2. We agree with appellant that as a matter of law it owed appellee no duty to confront or arrest the couple she was accusing of stealing her wallet. The alleged crime was not committed in the presence or within the immediate knowledge of Arrowood or any other employee of appellant, and thus Arrowood and other employees of appellant were not legally authorized to arrest the alleged criminals. OCGA § 17-4-60. Indeed, the only person who could have effected a citizen's arrest was appellee herself because she was the only person who "by the exercise of any of [her] senses. . . ha[d] knowledge of *311 [the crime's] commission. [Cit.]" Johnson v. Jackson, 140 Ga. App. 252, 257 (230 SE2d 756) (1976). Nothing in OCGA § 51-7-60 suggests that a merchant is authorized to detain or arrest persons accused by business patrons of committing crimes against the patrons, since that statute expressly involves only the limited right of a merchant to detain or arrest a person reasonably believed to have committed the offense of shoplifting as defined in OCGA § 16-8-14.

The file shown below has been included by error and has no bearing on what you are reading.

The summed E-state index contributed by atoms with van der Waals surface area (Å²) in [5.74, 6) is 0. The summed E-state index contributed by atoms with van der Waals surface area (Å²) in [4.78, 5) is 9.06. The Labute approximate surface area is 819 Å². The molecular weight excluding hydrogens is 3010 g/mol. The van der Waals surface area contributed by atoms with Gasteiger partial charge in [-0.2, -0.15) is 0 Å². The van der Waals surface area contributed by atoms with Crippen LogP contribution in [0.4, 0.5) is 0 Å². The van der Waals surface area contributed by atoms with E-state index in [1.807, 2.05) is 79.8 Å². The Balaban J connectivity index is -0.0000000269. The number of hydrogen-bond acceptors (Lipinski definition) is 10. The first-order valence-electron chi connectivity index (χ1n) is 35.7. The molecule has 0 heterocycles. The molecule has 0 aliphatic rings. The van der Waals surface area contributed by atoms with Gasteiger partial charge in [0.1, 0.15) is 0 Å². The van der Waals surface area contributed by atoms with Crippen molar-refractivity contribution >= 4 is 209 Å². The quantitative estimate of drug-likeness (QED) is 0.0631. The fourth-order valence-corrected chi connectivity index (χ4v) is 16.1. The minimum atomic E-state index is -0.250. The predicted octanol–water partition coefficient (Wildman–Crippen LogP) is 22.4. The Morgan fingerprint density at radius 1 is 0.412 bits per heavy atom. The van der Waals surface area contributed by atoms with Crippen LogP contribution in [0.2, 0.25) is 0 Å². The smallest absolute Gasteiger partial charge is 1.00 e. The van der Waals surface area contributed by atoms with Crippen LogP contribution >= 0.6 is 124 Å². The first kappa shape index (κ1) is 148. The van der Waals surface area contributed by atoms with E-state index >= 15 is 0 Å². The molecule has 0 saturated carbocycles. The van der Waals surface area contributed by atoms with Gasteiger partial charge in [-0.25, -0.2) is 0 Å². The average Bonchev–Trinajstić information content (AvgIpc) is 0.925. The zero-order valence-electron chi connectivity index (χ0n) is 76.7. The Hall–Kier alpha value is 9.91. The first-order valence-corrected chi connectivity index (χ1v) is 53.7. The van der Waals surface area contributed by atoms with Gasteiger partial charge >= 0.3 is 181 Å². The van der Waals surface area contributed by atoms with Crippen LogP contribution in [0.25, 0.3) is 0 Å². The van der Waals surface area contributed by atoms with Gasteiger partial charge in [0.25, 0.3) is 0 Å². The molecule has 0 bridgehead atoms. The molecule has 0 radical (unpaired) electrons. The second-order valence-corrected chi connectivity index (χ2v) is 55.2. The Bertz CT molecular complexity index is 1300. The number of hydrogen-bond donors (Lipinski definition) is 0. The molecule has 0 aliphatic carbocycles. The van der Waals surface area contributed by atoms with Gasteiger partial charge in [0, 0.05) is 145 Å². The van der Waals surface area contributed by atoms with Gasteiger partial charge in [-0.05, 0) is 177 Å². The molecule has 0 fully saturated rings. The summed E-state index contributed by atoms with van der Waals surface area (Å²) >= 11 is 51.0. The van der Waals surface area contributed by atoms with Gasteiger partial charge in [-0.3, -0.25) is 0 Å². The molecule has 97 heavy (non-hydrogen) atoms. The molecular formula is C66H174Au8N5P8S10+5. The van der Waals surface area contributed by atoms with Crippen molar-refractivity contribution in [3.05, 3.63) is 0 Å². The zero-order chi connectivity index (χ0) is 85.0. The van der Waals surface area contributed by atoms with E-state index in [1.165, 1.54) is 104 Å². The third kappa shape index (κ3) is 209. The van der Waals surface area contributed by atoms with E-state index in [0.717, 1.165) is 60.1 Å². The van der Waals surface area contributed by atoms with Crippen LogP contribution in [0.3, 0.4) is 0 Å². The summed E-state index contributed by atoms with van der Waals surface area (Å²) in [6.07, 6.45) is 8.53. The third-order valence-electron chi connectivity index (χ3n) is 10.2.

3. We agree with appellant that its motion for summary judgment should have been granted as to appellee's claim that she was entitled to recover damages from appellant for what she argues was a breach of a duty voluntarily assumed by appellant to help her after the theft was committed. Appellee asserts this duty to help was assumed by appellant when it promulgated internal employee regulations regarding how employees were to respond to crimes against the store. Although Arrowood testified that he did not know of any policy of appellant for handling thefts of customers' belongings, even if Arrowood's testimony about appellant's policies in handling crimes against the store (i.e., shoplifting and robbery) applied to the situation here and assuming, arguendo, that this policy created a duty owed by appellant to appellee that was breached when Arrowood failed to contact the police immediately, the evidence fails to reflect in what manner appellant's breach of this duty harmed appellee. Appellee testified that pay phones were available to her in the store, and no evidence was adduced that the alleged crime rendered appellee incapable of calling the police herself. Thus appellant was able, even without money, to access either the telephone operator or 911 (if available) to report the alleged crime. See Regulation No.2 of Regulations of the Georgia Public Service Commission for the Connection of Customer Owned Coin and/or Coinless Telephones in Georgia. It is uncontroverted that appellant's employees took no action to prevent appellee from making such a report. Therefore, because the evidence establishes that appellee by the exercise of ordinary care easily could have prevented all the harm to herself that she claims resulted from Arrowood's failure to contact the police immediately after she reported the alleged crime to him, see OCGA § 51-11-7; see generally Shamis v. Southern Bell Tel. &c. Co., 155 Ga. App. 513 (271 SE2d 658) (1980), appellee was not entitled to recover from appellant. See generally id. at 514.